Even staunch supporters of ACA will readily admit that the legislation is far from perfect. But it is a base from which to proceed. This, of course, is what drives Republicans crazy.
So too is the fact that Obamacare is based on a Republican idea, hatched in a conservative think tank, the Heritage Foundation, in 1989, and proposed — unsuccessfully — by GOP senators in 1993. (As surprising as it may seem, even Richard Nixon took a stab at what might be considered a first draft of the ACA in 1974.)
Just six years ago, Mitt Romney — then governor of Massachusetts, now the soon-to-be-anointed Republican presidential nominee — championed that idea, including the very same mandate that adults either receive insurance at work or purchase it for themselves and their families.
Understandable cheers went up when the Supreme Court upheld the individual mandate — especially given that the conservative Republican Chief Justice John Roberts was the swing vote and the author of the majority decision.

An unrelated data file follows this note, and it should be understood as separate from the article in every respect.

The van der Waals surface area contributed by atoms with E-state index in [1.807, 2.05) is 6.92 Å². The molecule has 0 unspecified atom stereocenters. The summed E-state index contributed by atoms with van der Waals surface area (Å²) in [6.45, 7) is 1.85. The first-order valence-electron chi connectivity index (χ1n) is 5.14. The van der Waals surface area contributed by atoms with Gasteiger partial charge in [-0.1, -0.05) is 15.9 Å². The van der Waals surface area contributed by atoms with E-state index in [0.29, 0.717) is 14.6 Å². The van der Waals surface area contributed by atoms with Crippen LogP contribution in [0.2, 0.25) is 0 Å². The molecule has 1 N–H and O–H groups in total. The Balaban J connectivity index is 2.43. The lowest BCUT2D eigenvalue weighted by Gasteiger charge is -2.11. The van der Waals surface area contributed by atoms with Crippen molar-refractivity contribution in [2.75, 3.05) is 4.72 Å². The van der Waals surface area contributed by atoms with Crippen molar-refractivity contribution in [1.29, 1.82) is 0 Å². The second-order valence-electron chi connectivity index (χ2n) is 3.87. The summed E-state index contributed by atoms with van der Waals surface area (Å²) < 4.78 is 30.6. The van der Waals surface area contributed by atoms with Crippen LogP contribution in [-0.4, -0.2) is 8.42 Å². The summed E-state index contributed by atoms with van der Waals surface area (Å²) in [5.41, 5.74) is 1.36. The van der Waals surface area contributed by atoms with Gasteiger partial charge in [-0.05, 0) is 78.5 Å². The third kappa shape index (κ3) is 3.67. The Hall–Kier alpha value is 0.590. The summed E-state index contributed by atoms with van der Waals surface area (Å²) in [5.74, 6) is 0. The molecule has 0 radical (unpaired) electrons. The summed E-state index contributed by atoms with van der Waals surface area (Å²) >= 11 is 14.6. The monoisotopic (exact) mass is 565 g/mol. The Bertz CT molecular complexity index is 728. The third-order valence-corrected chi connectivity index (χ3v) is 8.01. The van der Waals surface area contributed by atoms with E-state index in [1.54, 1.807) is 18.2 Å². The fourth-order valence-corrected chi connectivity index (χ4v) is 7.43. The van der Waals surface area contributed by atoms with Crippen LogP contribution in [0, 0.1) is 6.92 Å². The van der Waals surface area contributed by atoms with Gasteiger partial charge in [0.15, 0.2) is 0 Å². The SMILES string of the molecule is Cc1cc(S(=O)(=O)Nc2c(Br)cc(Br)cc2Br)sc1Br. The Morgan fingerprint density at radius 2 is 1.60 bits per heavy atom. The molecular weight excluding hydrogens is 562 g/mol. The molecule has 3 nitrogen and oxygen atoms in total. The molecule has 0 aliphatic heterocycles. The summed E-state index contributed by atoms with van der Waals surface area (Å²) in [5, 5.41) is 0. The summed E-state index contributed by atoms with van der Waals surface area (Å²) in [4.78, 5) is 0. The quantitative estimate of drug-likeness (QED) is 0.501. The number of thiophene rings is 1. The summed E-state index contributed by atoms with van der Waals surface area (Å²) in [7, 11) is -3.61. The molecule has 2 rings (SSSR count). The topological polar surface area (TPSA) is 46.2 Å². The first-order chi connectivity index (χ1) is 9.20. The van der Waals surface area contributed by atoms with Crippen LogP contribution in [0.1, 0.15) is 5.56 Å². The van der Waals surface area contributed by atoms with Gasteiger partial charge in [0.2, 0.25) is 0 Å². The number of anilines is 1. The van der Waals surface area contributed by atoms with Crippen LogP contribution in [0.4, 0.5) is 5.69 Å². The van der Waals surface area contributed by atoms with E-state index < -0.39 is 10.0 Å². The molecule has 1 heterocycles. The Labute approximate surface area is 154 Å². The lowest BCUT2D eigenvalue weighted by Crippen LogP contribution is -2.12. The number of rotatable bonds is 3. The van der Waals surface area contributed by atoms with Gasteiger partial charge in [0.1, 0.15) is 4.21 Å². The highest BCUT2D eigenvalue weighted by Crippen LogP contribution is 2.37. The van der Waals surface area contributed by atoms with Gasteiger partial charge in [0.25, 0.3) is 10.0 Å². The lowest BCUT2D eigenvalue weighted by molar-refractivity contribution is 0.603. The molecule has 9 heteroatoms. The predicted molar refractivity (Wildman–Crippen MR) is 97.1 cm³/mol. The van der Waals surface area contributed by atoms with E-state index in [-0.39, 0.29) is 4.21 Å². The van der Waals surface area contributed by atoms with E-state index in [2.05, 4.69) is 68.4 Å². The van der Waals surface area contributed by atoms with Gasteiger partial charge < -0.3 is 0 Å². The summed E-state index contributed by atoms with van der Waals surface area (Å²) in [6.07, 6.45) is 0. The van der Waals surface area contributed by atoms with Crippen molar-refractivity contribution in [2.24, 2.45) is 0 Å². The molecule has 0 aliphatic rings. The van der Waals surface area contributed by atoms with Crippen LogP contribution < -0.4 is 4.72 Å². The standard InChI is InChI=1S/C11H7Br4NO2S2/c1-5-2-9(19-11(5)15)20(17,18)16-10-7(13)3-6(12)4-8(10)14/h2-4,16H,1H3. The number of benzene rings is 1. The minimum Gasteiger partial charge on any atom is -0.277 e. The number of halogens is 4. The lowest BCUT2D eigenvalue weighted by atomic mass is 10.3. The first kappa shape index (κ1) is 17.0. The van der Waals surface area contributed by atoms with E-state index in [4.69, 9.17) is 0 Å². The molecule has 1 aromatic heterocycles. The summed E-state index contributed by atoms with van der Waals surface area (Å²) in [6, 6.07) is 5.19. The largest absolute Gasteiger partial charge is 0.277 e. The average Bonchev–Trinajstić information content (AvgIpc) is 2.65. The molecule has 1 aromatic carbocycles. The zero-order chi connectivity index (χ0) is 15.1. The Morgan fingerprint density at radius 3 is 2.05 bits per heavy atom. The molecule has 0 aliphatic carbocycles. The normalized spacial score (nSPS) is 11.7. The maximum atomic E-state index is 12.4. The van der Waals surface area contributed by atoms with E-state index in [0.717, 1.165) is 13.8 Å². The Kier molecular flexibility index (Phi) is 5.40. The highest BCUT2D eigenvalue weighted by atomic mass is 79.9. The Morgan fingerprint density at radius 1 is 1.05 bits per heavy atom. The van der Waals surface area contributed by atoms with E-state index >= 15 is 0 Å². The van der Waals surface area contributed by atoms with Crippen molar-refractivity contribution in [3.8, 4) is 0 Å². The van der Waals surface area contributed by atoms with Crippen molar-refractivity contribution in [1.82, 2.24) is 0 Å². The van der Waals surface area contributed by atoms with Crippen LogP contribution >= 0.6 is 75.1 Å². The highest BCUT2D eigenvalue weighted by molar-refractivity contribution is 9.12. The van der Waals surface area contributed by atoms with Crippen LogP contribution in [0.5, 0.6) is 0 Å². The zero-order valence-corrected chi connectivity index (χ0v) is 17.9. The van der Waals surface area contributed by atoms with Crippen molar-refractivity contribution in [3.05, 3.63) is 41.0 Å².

There is, however, less to Roberts's decision than meets the eye.
Yes, Roberts's vote may be historically significant, but in practical policy terms Roberts saved Obama's face while costing the Democrats considerably.
It's emerging that, by striking down the Medicare portion of ACA, Roberts may have seriously compromised Obamacare: it's now possible that more people could lose coverage than gain it.
Still, the bottom line is clear: thanks to ACA, more people will receive health benefits in the future than enjoy them today.
That is what makes the mindless opposition of Romney and the Republican party so gut-wrenchingly perverse.
Beyond the hypocrisy of claiming that a Republican-birthed idea is dangerously un-American, beyond the shame of committing itself to denying tens of millions of uninsured Americans the practical benefits of health care, the Republican intransigence to Obamacare is an exercise in nihilism.
Look into the heart and soul of the GOP and you see a void. The Republican Party is committed to the destruction of anything that stands between itself and absolute power.
Happy birthday, America.